"Rugby is good for the Olympics and the Olympics is good for rugby," is the answer Mike Miller, the Chief Executive of the International Rugby Board (IRB), gives when asked about his organisation's plans to get sevens recognised on the world's biggest sports stage.
Rugby sevens together with baseball, golf, karate, roller sports, softball and squash are all bidding for inclusion at the 2016 Olympic Games. The International Olympic Committee (IOC) will make the final decision in October, but in between now and then plenty of campaigning still remains.
This weekend, two IOC officials will visit the Rugby World Cup Sevens in Dubai to witness first hand the appeal of the sport – a big moment for the emirate; a bigger moment for the IRB.
"The Olympics are looking to rejuvenate their programme and rugby sevens is a very young sport, which also has a young demographic with families and young kids coming to watch," explains Miller. "It is very good for television as well and rugby has good commercial partners.
"So we think we will fit in well with the Olympic programme and give them what they are looking for, which is the next generation of Olympic fans.
"There are also many nations that don't traditionally win medals in the Olympics who would be able to win a medal in rugby sevens.
"For rugby, we are trying to grow the game and we will, but if we become part of the Olympics we will grow much more quickly.
"It's every athlete's ambition to try and win an Olympic medal and although they can achieve a lot in rugby, this is what the top professional players have agreed is the one thing they would love to do."
Bernard Lapasset, the IRB chairman, is also in the emirate. The Frenchman has been hard at work in trying to push for the inclusion of sevens in the Olympics and spent last October in Beijing individually meeting 74 IOC members attending the 2008 Games.
"We received good feedback from our campaign at the Beijing Olympics and from our recent programme presentation in Lausanne [Switzerland]," says Lapasset, whose dream is to see the rugby union family grow from 116 members to 205.
"We have another challenge on June 15 when we have to do a new presentation on what rugby can offer to the Olympics.
"I think it is a good campaign and we have received the full support from all the top players in the world. But we need to continue and keep talking until we progress to the final round in Copenhagen in October."
The Rugby World Cup Sevens tournament, which got underway yesterday, features 24 men's and 16 women's teams competing to be crowned the best in the world at The Sevens venue.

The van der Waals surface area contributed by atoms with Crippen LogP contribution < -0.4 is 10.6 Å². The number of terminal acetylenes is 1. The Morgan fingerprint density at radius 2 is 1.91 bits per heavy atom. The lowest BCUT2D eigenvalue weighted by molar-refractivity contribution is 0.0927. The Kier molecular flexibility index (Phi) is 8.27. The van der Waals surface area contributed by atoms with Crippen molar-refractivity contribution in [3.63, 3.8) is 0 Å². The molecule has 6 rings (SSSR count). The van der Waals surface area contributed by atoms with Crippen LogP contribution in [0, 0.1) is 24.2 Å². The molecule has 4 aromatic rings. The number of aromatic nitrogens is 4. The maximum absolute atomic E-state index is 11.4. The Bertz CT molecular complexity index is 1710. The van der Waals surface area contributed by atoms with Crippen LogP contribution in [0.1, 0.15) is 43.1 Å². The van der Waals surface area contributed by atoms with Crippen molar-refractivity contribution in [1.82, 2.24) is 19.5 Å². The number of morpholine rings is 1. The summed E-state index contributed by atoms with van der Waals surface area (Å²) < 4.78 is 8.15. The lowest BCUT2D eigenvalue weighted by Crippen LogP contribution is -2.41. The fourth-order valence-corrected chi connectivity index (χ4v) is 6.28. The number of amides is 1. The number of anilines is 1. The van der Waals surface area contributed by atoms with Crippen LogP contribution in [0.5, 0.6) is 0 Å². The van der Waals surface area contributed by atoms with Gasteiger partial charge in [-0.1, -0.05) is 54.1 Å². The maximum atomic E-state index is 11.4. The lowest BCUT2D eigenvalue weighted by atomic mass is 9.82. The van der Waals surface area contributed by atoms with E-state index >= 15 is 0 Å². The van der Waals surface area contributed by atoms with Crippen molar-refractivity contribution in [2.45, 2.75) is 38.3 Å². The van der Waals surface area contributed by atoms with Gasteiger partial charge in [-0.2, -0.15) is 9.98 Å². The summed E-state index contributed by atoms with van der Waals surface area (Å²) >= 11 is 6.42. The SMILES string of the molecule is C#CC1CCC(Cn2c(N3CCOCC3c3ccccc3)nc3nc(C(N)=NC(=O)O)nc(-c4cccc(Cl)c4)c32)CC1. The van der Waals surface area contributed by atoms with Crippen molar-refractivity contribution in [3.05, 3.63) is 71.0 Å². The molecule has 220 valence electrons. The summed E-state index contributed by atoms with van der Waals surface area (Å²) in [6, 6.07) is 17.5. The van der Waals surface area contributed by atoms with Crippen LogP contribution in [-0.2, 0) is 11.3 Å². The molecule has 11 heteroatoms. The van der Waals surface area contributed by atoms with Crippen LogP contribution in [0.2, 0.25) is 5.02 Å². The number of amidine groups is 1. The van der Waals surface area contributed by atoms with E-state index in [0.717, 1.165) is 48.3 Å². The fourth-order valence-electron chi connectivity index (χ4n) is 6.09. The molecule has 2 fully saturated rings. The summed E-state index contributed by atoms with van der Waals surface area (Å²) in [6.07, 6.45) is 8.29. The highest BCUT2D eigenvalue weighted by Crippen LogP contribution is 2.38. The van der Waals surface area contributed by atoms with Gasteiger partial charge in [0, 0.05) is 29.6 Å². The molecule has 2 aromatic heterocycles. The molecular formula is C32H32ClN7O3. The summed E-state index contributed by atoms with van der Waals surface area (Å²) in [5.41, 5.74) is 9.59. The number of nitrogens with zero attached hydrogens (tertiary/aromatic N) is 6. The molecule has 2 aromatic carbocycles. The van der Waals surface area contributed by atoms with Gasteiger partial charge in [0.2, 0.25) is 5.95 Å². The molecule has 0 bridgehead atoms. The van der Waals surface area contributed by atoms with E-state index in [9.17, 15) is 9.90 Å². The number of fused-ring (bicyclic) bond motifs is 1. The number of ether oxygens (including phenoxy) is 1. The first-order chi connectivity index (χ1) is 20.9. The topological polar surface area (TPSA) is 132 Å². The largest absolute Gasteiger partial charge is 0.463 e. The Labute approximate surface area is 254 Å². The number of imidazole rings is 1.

The event is expected to be broadcast to more than 100 countries worldwide, and, both Miller and Lapasset feel that the tournament will provide the perfect showcase for the sport. "There are two representatives from the IOC programme commission here to look at the tournament – as they will also do for the other six sports when they host their world championships," says Miller.
"We expect they will be impressed here. There will be a lot of people at the stadium – it's a great facility – and they will see the pace, dynamism and excitement of sevens rugby.
"They will see how easy it is to organise and how it would fit easily into an Olympic programme. Most people who come to see rugby sevens are converted and they think it is a great game."
Lapasset adds: "It is a big step for us to ensure rugby sevens is not just a regional event, but also a leading world sport. Rugby sevens is growing in terms of broadcasters and commercial partners and, most importantly, the spirit we have on the field is filled with camaraderie, respect and friendship and that's important for the Olympic family.
"We believe sevens is becoming one of the best sports events in the world, and so, not just for rugby, but also our Olympic campaign, we need to ensure that the World Cup here will be a strong event.
"For the first time we are showing that rugby is not reserved for men alone, but women also can participate – that is crucial for us in the campaigning."
The 15s version of rugby has been an Olympic sport in the past featuring in four of the first seven events. The sevens version currently takes place in several other major regional competitions such as the Commonwealth, Asia and All Africa Games.
And, technically, rugby sevens could feature in the Olympics in London 2012. According to IOC rulings, the host city may include a cultural event at the Games – something that may just be considered should England win the Melrose Cup here tomorrow.